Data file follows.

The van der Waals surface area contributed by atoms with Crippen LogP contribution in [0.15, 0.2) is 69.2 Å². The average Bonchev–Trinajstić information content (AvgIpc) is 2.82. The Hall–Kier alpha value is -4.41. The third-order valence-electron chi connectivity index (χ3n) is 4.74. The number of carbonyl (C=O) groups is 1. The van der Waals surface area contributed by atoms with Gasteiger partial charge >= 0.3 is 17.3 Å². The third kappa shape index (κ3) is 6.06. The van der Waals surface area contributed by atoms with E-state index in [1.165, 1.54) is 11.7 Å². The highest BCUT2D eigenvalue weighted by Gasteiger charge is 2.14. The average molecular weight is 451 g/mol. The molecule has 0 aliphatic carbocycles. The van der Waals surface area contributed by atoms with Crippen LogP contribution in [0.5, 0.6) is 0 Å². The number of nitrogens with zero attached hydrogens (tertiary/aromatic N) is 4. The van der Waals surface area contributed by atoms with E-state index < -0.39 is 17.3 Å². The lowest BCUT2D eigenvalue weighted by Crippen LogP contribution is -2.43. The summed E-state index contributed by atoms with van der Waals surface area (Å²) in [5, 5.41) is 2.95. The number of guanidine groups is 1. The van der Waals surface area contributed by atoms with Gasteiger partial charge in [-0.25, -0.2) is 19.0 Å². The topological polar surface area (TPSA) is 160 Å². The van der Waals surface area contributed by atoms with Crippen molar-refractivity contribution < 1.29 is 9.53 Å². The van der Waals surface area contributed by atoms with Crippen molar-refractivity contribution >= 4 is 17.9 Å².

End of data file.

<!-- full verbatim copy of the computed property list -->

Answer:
The van der Waals surface area contributed by atoms with Crippen LogP contribution in [0.15, 0.2) is 69.2 Å². The average Bonchev–Trinajstić information content (AvgIpc) is 2.82. The Hall–Kier alpha value is -4.41. The third-order valence-electron chi connectivity index (χ3n) is 4.74. The number of carbonyl (C=O) groups is 1. The van der Waals surface area contributed by atoms with Gasteiger partial charge >= 0.3 is 17.3 Å². The third kappa shape index (κ3) is 6.06. The van der Waals surface area contributed by atoms with E-state index in [1.165, 1.54) is 11.7 Å². The highest BCUT2D eigenvalue weighted by Gasteiger charge is 2.14. The average molecular weight is 451 g/mol. The molecule has 0 aliphatic carbocycles. The van der Waals surface area contributed by atoms with Crippen LogP contribution in [0.5, 0.6) is 0 Å². The number of nitrogens with zero attached hydrogens (tertiary/aromatic N) is 4. The van der Waals surface area contributed by atoms with E-state index < -0.39 is 17.3 Å². The lowest BCUT2D eigenvalue weighted by Crippen LogP contribution is -2.43. The summed E-state index contributed by atoms with van der Waals surface area (Å²) in [5, 5.41) is 2.95. The number of guanidine groups is 1. The van der Waals surface area contributed by atoms with Gasteiger partial charge in [-0.25, -0.2) is 19.0 Å². The topological polar surface area (TPSA) is 160 Å². The van der Waals surface area contributed by atoms with Crippen molar-refractivity contribution < 1.29 is 9.53 Å². The van der Waals surface area contributed by atoms with Crippen molar-refractivity contribution >= 4 is 17.9 Å².